What does five more years of the Tories mean for Britain?
1/8 Welfare payments will be slashed
One of the most controversial parts of the Conservative manifesto was to cut benefits for the working age poor by £12 bn over the next three years. But during the campaign they only said where £2 bn of these savings would come from. That leaves £10 bn still to find. Some experts think the only way they can close that gap is by means testing child benefit – with millions of families losing out
2/8 There will be tax cuts for those in work and those who die
The Tories will increase the threshold at which the 40p rate of tax becomes payable to £50,000 by 2020. They haven’t said so but it is also likely that at some point in the next five years they will abolish that 45p rate of tax altogether for the highest earners. They also want to increase the effective inheritance tax threshold for married couples and civil partners to £1m
3/8 There will be an in/out EU referendum in 2017
The next two years are going to be dominated by the prospect of a referendum on Britain’s membership of the EU. First off David Cameron has the daunting task of negotiating a deal with other EU leaders an acceptable deal that he can sell to his party so he can go into the referendum campaigning for a ‘yes’ vote. This may be unachievable and it is possible that the Tories may end up arguing to leave. Opinion polls show Britain is divided on EU membership, one poll this year showed 51% said they would opt to leave compared to 49% who would vote to stay in
4/8 There will be more privatisation of the NHS
Having won the election the Tories now have a mandate to go further and faster reforming the NHS. In order to make cost savings there is likely to be greater private involvement in running services, while some smaller hospitals may lose services they currently provide like A&E and maternity units
5/8 There will be many more free schools – and traditional state schools will become a thing of the past
The Tories plans to create 500 new free schools and make 3,000 state schools become academies. They will also carry on reforming the Department of Education and remove more powers from local authorities over how schools are run
6/8 On shore wind farms will be a thing of the past and fracking will be the future
Government spending on renewable energy is under real threat now the Lib Dems are no longer in power with the Tories. Subsidies are likely to be slashed for off-shore wind farm and other green energy supplies. Meanwhile there will be generous tax break for fracking as ministers try and incentivise the industry to drill for onshore oil and gas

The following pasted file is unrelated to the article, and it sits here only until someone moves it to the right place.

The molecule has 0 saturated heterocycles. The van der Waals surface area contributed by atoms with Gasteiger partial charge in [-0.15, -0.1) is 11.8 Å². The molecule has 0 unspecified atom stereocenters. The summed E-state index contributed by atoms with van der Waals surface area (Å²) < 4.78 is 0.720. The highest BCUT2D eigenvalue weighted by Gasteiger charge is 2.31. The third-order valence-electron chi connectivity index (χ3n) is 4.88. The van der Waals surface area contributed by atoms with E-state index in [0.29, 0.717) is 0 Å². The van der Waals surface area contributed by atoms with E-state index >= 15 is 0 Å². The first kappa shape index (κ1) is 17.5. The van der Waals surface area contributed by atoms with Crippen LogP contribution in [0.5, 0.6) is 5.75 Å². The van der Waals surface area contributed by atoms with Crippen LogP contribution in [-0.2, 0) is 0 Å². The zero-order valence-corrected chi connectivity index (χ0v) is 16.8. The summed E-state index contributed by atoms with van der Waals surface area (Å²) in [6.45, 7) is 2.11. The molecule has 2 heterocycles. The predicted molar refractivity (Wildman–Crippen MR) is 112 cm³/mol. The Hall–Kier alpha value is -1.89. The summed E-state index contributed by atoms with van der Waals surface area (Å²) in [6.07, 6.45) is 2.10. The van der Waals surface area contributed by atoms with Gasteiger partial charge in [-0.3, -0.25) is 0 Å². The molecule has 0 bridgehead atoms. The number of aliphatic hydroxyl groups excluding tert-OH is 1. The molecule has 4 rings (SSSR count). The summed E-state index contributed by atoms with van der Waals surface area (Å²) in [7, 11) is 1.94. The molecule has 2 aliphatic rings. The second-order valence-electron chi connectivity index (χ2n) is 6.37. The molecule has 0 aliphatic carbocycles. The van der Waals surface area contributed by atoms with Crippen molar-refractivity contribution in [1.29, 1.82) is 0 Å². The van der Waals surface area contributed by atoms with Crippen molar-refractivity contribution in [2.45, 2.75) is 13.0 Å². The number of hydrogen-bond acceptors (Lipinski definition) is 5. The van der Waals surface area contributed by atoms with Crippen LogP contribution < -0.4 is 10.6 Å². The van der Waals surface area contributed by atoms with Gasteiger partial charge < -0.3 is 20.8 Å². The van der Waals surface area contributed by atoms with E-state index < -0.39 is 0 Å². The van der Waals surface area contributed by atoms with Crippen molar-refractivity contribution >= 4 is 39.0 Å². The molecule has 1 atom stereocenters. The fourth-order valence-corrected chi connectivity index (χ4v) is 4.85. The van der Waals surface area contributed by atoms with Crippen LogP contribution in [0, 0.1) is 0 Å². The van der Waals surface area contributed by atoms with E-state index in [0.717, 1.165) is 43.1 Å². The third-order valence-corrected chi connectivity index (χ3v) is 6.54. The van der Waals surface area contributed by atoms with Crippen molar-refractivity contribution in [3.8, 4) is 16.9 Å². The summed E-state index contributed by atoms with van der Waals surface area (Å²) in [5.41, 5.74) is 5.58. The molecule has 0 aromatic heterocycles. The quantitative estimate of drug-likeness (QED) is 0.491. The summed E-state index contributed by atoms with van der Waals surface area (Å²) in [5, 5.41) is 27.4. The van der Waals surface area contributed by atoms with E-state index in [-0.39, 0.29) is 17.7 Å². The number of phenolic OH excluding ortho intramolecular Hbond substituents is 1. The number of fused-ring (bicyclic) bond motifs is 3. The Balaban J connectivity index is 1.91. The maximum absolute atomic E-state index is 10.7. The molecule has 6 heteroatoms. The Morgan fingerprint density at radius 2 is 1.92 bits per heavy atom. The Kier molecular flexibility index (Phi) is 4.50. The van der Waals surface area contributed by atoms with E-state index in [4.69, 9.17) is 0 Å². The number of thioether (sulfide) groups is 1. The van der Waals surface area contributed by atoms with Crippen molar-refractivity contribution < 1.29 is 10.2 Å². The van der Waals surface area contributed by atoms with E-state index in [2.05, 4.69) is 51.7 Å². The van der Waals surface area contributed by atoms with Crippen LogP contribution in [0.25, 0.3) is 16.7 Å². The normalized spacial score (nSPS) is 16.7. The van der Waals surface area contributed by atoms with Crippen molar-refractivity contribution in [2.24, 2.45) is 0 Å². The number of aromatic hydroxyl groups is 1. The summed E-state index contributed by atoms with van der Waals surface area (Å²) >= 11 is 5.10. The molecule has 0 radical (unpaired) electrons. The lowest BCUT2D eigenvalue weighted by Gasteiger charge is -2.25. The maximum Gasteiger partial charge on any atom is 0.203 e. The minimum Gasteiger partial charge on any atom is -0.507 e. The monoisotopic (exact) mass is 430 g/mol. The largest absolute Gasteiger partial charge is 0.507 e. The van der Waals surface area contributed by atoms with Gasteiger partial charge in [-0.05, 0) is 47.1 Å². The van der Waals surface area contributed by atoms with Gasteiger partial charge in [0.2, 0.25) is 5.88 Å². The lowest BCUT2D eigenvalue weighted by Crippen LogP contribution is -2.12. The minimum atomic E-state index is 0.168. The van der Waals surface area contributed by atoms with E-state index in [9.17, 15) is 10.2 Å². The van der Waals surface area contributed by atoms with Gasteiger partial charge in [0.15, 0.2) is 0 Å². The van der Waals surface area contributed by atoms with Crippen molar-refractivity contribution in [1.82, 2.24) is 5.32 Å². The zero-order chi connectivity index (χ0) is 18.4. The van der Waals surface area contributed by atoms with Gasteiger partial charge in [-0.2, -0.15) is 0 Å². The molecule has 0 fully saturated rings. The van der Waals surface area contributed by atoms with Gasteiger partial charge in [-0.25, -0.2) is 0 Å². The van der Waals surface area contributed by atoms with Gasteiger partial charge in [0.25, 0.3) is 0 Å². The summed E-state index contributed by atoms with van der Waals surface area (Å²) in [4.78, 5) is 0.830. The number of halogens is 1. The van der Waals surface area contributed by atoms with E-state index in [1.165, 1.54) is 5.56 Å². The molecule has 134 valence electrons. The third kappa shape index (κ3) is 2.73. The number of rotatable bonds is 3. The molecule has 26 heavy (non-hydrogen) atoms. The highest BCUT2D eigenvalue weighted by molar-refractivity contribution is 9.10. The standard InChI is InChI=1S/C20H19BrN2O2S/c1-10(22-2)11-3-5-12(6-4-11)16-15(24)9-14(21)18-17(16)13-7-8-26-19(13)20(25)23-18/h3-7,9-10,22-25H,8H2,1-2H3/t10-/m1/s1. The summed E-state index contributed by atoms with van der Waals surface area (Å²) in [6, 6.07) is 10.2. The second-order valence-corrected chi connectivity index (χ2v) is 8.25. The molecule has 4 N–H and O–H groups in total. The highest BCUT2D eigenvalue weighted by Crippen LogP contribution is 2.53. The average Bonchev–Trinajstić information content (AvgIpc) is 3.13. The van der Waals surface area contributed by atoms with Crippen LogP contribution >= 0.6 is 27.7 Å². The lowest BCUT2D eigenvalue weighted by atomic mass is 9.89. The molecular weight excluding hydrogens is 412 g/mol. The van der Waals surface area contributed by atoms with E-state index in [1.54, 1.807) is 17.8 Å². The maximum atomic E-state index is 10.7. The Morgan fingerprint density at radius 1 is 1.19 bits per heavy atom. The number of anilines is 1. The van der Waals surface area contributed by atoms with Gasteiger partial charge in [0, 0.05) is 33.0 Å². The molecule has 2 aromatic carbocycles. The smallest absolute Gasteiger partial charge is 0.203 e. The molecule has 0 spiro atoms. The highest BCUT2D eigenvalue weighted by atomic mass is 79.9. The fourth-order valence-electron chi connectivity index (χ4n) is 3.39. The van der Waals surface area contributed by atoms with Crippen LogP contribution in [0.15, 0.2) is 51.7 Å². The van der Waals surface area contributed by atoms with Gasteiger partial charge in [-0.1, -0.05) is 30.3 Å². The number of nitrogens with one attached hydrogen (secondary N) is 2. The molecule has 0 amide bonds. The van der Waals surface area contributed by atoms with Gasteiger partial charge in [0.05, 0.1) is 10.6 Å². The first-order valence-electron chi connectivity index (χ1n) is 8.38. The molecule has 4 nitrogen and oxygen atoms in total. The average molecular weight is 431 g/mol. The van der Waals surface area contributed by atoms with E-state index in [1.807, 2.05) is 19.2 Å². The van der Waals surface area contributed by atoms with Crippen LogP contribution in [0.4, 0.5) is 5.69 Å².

7/8 There maybe more free childcare – but not necessarily
In the campaign the Tories pledged to double the amount of free early education for three- and four-year-olds from 15 hours a week to 30. The extra hours would only be offered to working families where parents are employed for at least eight hours a week. However they have not said where the money will come from to fund the pledge
8/8 Workers' rights could be reduced
The Tories want to slash business regulation, merge regulator and cut costs. The Lib Dems stopped them from reducing the employment rights of workers in power – but these are now under threat
The Chancellor has pledged to run a budget surplus in "normal times," but he has yet to define what normal times means, nor what definition of a budget surplus he plans to use.
David Cameron pledged to ban tax rises during the election campaign, or at least direct taxation such as income tax, national insurance and VAT, which between them account for two-thirds of all tax revenues.
The Chancellor all but ruled out a cut in the top rate of tax, which currently stands at 45p and is paid by those earning more than £150,000. The memories of the bad press he received from his 'omnishambles' Budget in 2012, when he cut the top rate of income tax from 50p to 45p, will deter him from another controversial cut for the highest earners.
Mr Osborne is also wary of giving the richest a tax cut at the same time as he announces a cut in tax credits for the poorest workers.Reuse content